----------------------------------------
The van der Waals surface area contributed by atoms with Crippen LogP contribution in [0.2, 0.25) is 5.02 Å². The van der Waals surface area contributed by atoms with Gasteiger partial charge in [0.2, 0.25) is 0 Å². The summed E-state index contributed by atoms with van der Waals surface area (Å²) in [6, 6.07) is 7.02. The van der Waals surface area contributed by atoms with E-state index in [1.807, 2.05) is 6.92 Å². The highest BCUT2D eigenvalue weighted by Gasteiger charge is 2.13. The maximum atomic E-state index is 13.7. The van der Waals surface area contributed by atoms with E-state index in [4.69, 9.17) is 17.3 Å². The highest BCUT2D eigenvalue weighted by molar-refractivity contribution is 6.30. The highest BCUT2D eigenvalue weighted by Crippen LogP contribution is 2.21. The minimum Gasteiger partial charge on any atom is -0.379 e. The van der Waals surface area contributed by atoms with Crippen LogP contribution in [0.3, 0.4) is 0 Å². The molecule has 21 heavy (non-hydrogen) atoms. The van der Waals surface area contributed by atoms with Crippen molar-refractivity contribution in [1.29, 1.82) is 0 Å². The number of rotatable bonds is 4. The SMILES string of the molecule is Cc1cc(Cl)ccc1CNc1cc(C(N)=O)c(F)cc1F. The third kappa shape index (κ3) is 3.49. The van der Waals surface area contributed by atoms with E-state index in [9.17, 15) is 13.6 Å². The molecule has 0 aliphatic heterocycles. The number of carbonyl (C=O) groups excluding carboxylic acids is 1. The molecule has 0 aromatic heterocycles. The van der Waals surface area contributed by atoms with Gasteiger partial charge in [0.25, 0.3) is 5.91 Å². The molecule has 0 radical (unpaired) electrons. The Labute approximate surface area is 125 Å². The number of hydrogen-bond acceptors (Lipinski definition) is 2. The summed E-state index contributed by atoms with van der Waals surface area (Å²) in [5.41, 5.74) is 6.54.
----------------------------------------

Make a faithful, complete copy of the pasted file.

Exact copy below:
The van der Waals surface area contributed by atoms with Crippen LogP contribution in [0.2, 0.25) is 5.02 Å². The van der Waals surface area contributed by atoms with Gasteiger partial charge in [0.2, 0.25) is 0 Å². The summed E-state index contributed by atoms with van der Waals surface area (Å²) in [6, 6.07) is 7.02. The van der Waals surface area contributed by atoms with E-state index in [1.807, 2.05) is 6.92 Å². The highest BCUT2D eigenvalue weighted by Gasteiger charge is 2.13. The maximum atomic E-state index is 13.7. The van der Waals surface area contributed by atoms with E-state index in [4.69, 9.17) is 17.3 Å². The highest BCUT2D eigenvalue weighted by molar-refractivity contribution is 6.30. The highest BCUT2D eigenvalue weighted by Crippen LogP contribution is 2.21. The minimum Gasteiger partial charge on any atom is -0.379 e. The van der Waals surface area contributed by atoms with Crippen LogP contribution in [0.3, 0.4) is 0 Å². The molecule has 21 heavy (non-hydrogen) atoms. The van der Waals surface area contributed by atoms with Crippen molar-refractivity contribution in [1.29, 1.82) is 0 Å². The number of rotatable bonds is 4. The SMILES string of the molecule is Cc1cc(Cl)ccc1CNc1cc(C(N)=O)c(F)cc1F. The third kappa shape index (κ3) is 3.49. The van der Waals surface area contributed by atoms with E-state index in [9.17, 15) is 13.6 Å². The molecule has 0 aliphatic heterocycles. The number of carbonyl (C=O) groups excluding carboxylic acids is 1. The molecule has 0 aromatic heterocycles. The van der Waals surface area contributed by atoms with Gasteiger partial charge in [0.25, 0.3) is 5.91 Å². The molecule has 0 radical (unpaired) electrons. The Labute approximate surface area is 125 Å². The number of hydrogen-bond acceptors (Lipinski definition) is 2. The summed E-state index contributed by atoms with van der Waals surface area (Å²) in [5.41, 5.74) is 6.54.